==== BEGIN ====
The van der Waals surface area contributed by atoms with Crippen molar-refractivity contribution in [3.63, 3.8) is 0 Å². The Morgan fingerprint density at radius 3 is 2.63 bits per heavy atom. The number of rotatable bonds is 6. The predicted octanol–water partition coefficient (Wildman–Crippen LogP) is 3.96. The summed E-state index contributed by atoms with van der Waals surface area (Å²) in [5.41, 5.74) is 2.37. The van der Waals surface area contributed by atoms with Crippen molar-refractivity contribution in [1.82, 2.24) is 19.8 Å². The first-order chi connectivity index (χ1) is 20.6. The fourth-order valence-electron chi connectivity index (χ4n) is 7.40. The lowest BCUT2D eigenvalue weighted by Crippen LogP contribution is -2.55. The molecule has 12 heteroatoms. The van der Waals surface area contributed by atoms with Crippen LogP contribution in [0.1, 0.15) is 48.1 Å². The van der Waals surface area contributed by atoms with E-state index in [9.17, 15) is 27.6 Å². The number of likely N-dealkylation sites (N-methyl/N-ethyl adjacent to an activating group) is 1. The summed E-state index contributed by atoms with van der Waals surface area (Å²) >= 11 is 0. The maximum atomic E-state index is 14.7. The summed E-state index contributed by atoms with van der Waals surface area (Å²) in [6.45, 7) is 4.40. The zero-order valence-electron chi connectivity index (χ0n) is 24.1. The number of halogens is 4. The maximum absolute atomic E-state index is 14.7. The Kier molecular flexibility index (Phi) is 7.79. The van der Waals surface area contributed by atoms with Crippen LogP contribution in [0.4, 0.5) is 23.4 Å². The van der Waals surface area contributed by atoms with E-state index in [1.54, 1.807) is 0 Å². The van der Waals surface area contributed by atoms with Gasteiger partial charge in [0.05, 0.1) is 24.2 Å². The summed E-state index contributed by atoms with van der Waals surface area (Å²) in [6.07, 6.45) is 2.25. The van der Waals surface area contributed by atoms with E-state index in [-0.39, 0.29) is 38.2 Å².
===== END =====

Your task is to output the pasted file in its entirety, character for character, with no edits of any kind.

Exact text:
The van der Waals surface area contributed by atoms with Crippen molar-refractivity contribution in [3.63, 3.8) is 0 Å². The Morgan fingerprint density at radius 3 is 2.63 bits per heavy atom. The number of rotatable bonds is 6. The predicted octanol–water partition coefficient (Wildman–Crippen LogP) is 3.96. The summed E-state index contributed by atoms with van der Waals surface area (Å²) in [5.41, 5.74) is 2.37. The van der Waals surface area contributed by atoms with Crippen molar-refractivity contribution in [1.82, 2.24) is 19.8 Å². The first-order chi connectivity index (χ1) is 20.6. The fourth-order valence-electron chi connectivity index (χ4n) is 7.40. The lowest BCUT2D eigenvalue weighted by Crippen LogP contribution is -2.55. The molecule has 12 heteroatoms. The van der Waals surface area contributed by atoms with Crippen LogP contribution in [0.1, 0.15) is 48.1 Å². The van der Waals surface area contributed by atoms with E-state index in [9.17, 15) is 27.6 Å². The number of likely N-dealkylation sites (N-methyl/N-ethyl adjacent to an activating group) is 1. The summed E-state index contributed by atoms with van der Waals surface area (Å²) >= 11 is 0. The maximum atomic E-state index is 14.7. The summed E-state index contributed by atoms with van der Waals surface area (Å²) in [6.45, 7) is 4.40. The zero-order valence-electron chi connectivity index (χ0n) is 24.1. The number of halogens is 4. The maximum absolute atomic E-state index is 14.7. The Kier molecular flexibility index (Phi) is 7.79. The van der Waals surface area contributed by atoms with Crippen LogP contribution in [0.4, 0.5) is 23.4 Å². The van der Waals surface area contributed by atoms with E-state index in [1.54, 1.807) is 0 Å². The van der Waals surface area contributed by atoms with Gasteiger partial charge in [0.05, 0.1) is 24.2 Å². The summed E-state index contributed by atoms with van der Waals surface area (Å²) in [6.07, 6.45) is 2.25. The van der Waals surface area contributed by atoms with E-state index in [-0.39, 0.29) is 38.2 Å².